From time to time I post pictures on my blog. After a stupid mishap last summer, I had to purchase a new camera and have been fiddling around with it and generally learning all its tricks. Now, for those of you that don't know, I've been a shutterbug since college (or to be completely honest, I see from looking through some family pictures that the hobby goes back to my childhood!). Anyway, I really got into it in college when I took a class and got a (standby for the geekery) Pentax ME SLR 35mm camera
|Yeah, it's blurry. I know. I shake a little. That and photography is another|
Part of what I've lamented losing that film-based 35mm for is all the neat filters and tricks it used to do. Now, the digital point and shoots are mostly for those who want to take pictures of their family or on vacation and that's fine, but I am, first and foremost, artistic when it comes to my pictures so all the polarization and macro lenses and filters were a joy to fiddle with. The quality of black and white the old 35mm could get me was just out of this world. No digital camera measures up. I've been (for one reason or another) breaking in a new digital camera (a Canon ELPH 170 , for those of you that are interested in that kind of thing) and the process of trying to learn how the thing reacts to different lighting situations, figure out how to stop motion when I want to, or create a motion blur when I want it to, has been a battle of trial and error. I've been taking a ton of test pictures and trawling the web and trying to learn all I can. Sure you can reproduce much of it in Photoshop, but I'd like to do as much in camera as I can. So imagine my delight when I ran across some articles about how to reproduce some of these effects. For instance, I've been experimenting with motion blur. Why, most average photographers would ask, would you want to blur a picture? Well, it makes the most awesome pictures! This article was particularly helpful for my little muse. (Yes, I want to bug Mr. Muse about going to the fair next time in it's in town, right?)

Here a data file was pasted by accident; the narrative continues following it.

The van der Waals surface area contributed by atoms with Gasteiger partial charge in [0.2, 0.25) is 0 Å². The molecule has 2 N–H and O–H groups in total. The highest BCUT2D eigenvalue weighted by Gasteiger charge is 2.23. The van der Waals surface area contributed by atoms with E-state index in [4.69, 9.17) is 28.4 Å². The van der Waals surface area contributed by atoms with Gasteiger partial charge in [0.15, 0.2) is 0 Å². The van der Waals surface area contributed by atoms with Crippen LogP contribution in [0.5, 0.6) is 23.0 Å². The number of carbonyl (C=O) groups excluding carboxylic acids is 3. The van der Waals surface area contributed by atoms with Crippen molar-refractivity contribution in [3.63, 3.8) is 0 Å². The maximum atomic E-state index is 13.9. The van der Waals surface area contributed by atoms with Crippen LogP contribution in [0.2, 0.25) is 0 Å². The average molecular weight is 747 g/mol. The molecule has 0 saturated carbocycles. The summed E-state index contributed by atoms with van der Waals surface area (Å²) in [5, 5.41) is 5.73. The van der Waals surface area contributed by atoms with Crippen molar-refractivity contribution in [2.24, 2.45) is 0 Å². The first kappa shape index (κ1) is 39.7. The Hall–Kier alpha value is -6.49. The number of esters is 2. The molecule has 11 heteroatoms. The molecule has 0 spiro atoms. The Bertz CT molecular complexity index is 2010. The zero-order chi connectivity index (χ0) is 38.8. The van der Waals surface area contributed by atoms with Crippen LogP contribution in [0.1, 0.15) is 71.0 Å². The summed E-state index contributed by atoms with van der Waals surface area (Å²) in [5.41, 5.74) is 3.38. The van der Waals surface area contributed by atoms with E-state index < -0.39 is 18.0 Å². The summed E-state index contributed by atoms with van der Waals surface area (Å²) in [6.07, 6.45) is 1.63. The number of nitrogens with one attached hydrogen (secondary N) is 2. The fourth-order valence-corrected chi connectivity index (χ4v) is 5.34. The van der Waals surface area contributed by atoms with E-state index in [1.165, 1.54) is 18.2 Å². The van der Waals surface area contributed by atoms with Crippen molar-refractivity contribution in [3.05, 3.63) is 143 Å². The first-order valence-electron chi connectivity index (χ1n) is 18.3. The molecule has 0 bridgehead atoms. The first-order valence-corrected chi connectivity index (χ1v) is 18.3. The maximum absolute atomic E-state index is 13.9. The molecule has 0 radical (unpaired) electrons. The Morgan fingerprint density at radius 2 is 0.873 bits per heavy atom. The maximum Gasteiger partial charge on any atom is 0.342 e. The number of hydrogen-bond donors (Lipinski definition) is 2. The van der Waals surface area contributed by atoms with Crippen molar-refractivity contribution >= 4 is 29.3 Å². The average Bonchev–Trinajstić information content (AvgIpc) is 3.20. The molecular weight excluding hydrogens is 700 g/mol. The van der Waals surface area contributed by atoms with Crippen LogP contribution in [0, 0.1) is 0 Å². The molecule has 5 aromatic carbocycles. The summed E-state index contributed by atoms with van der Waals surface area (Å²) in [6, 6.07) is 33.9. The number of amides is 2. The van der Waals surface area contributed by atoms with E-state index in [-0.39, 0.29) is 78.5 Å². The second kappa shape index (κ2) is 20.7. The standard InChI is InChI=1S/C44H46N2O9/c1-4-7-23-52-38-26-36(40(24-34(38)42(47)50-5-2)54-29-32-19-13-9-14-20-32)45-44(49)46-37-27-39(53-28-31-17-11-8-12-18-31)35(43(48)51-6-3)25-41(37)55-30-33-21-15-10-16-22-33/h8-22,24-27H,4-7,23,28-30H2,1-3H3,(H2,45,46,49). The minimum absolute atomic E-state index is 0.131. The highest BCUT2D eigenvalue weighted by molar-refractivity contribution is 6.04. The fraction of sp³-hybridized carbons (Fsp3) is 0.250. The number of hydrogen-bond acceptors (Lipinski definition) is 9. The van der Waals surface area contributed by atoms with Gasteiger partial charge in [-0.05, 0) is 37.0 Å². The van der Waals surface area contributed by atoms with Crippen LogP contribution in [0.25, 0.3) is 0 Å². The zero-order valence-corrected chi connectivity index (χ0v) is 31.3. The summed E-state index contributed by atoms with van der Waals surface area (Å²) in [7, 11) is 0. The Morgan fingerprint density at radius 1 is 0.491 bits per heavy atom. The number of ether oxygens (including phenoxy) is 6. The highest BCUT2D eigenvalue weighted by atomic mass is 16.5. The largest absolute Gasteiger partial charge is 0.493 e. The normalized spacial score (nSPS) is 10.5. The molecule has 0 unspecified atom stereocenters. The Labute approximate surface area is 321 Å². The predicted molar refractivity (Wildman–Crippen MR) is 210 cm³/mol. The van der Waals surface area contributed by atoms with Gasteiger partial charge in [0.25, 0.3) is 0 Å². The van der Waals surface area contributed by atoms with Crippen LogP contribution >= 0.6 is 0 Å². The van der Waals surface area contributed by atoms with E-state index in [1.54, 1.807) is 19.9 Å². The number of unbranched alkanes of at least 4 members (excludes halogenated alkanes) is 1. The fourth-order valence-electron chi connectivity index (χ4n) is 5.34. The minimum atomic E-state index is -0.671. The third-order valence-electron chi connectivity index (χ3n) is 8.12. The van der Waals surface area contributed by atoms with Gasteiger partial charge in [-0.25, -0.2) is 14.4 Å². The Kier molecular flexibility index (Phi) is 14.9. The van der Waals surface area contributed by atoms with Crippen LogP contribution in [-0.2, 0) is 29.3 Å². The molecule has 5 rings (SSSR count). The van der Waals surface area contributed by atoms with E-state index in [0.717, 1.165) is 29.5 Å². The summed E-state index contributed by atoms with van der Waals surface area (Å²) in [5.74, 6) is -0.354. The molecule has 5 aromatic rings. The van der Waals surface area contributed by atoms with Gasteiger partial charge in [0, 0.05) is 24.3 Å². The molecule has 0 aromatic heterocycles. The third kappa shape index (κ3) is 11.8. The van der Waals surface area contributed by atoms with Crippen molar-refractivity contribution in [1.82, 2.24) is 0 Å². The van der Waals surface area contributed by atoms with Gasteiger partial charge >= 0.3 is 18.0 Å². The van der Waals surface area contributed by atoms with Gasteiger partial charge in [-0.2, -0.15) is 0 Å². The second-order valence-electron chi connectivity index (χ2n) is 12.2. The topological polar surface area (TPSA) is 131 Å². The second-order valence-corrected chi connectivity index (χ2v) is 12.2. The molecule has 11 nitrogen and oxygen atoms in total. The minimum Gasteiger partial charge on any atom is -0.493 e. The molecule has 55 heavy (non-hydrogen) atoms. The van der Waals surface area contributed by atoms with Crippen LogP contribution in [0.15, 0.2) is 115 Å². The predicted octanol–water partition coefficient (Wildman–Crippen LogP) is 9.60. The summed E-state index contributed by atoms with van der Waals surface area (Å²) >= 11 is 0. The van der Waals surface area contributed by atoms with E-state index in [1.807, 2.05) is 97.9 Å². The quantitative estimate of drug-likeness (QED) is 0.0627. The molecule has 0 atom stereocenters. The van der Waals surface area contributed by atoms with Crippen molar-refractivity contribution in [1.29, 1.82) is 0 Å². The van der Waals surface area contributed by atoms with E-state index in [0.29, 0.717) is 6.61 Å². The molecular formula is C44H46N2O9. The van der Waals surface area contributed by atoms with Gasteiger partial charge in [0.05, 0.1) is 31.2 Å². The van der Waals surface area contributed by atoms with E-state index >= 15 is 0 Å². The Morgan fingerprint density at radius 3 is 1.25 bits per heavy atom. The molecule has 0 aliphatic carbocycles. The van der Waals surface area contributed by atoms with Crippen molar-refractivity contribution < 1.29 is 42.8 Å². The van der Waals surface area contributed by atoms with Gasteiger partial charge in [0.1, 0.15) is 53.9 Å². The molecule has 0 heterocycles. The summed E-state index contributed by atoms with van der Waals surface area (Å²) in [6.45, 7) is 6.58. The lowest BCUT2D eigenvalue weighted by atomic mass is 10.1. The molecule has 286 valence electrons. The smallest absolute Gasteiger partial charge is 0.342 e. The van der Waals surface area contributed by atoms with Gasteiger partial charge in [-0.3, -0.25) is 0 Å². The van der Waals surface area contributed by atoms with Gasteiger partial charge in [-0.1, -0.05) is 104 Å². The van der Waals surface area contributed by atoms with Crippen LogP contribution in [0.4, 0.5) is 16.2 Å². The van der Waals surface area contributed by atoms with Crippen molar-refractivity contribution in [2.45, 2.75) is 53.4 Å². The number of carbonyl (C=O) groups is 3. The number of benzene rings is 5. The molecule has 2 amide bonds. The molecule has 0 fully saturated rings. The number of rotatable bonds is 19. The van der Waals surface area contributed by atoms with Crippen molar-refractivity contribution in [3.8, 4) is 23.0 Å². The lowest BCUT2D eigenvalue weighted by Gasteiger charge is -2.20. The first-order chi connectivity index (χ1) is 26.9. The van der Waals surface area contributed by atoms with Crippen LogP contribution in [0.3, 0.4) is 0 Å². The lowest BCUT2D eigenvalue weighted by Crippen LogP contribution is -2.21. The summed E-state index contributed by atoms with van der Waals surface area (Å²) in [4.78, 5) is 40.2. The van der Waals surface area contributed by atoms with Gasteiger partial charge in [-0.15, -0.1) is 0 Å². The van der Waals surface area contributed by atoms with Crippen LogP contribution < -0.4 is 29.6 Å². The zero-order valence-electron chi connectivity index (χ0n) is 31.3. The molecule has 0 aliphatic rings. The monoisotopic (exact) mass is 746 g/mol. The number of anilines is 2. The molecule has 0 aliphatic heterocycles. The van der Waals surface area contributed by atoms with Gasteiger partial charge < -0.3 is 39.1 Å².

This one too, (I'll give you a minute to peruse the great pics, especially the last one on that page was inspiring and helpful)
Most of us camera geeks know that slowing down shutter speed can do this. However, the Canon point and shoots have the disadvantage that they don't allow you to control that (even in manual, unless I am overlooking a button--and anyone who's used this camera if you know better, please point me in the right direction!) I've always thought that ISO was based on the amount of light coming into the lens. I had never thought it could create that type of effect. I am supposing that's because I'm thinking in film not digital terms. So I tried this trick that that Photography Life article suggested, fiddling with the ISO and came up with some interesting "pictures". One of them (and for you from the blog hop, this is what you're here for) is this:
That, my lovelies, is the moon, a little drunk. ;) No. What it really was is me shooting the moon at Program, with an ISO setting of 200 and just moving the camera in an exaggerated way, and it produced a drawing in light. Cool, huh? FYI, I found out that you can actually move too fast and lose your picture. It takes some trial and error to get the effect you want, but if the final product is something lovely like that, it's worth the trouble.
Understanding ISO--a beginners guide (DSLR)
45 Beautiful Motion Blur Photos--Smashing Magazine
That's my contribution to Saturday Snapshots this week. If you want to see more, stop by:
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